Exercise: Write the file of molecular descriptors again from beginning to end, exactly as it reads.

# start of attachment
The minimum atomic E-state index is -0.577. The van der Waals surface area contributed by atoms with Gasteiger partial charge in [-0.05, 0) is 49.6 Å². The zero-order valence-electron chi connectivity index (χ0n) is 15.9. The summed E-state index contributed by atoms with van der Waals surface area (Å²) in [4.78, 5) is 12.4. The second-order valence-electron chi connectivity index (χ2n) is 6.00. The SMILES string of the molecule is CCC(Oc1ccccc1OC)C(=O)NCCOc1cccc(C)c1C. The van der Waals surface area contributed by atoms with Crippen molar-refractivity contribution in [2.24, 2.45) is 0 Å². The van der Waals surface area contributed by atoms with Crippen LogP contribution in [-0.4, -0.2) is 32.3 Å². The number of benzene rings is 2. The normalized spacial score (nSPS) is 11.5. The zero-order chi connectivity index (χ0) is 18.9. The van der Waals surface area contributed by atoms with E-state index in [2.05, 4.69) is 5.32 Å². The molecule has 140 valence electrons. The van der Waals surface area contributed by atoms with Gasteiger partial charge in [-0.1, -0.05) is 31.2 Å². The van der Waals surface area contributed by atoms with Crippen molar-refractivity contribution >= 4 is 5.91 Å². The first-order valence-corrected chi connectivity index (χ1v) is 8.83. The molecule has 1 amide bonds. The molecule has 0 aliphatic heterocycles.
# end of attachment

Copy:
The minimum atomic E-state index is -0.577. The van der Waals surface area contributed by atoms with Gasteiger partial charge in [-0.05, 0) is 49.6 Å². The zero-order valence-electron chi connectivity index (χ0n) is 15.9. The summed E-state index contributed by atoms with van der Waals surface area (Å²) in [4.78, 5) is 12.4. The second-order valence-electron chi connectivity index (χ2n) is 6.00. The SMILES string of the molecule is CCC(Oc1ccccc1OC)C(=O)NCCOc1cccc(C)c1C. The van der Waals surface area contributed by atoms with Crippen molar-refractivity contribution in [2.24, 2.45) is 0 Å². The van der Waals surface area contributed by atoms with Crippen LogP contribution in [-0.4, -0.2) is 32.3 Å². The number of benzene rings is 2. The normalized spacial score (nSPS) is 11.5. The zero-order chi connectivity index (χ0) is 18.9. The van der Waals surface area contributed by atoms with E-state index in [2.05, 4.69) is 5.32 Å². The molecule has 140 valence electrons. The van der Waals surface area contributed by atoms with Gasteiger partial charge in [-0.1, -0.05) is 31.2 Å². The van der Waals surface area contributed by atoms with Crippen molar-refractivity contribution >= 4 is 5.91 Å². The first-order valence-corrected chi connectivity index (χ1v) is 8.83. The molecule has 1 amide bonds. The molecule has 0 aliphatic heterocycles.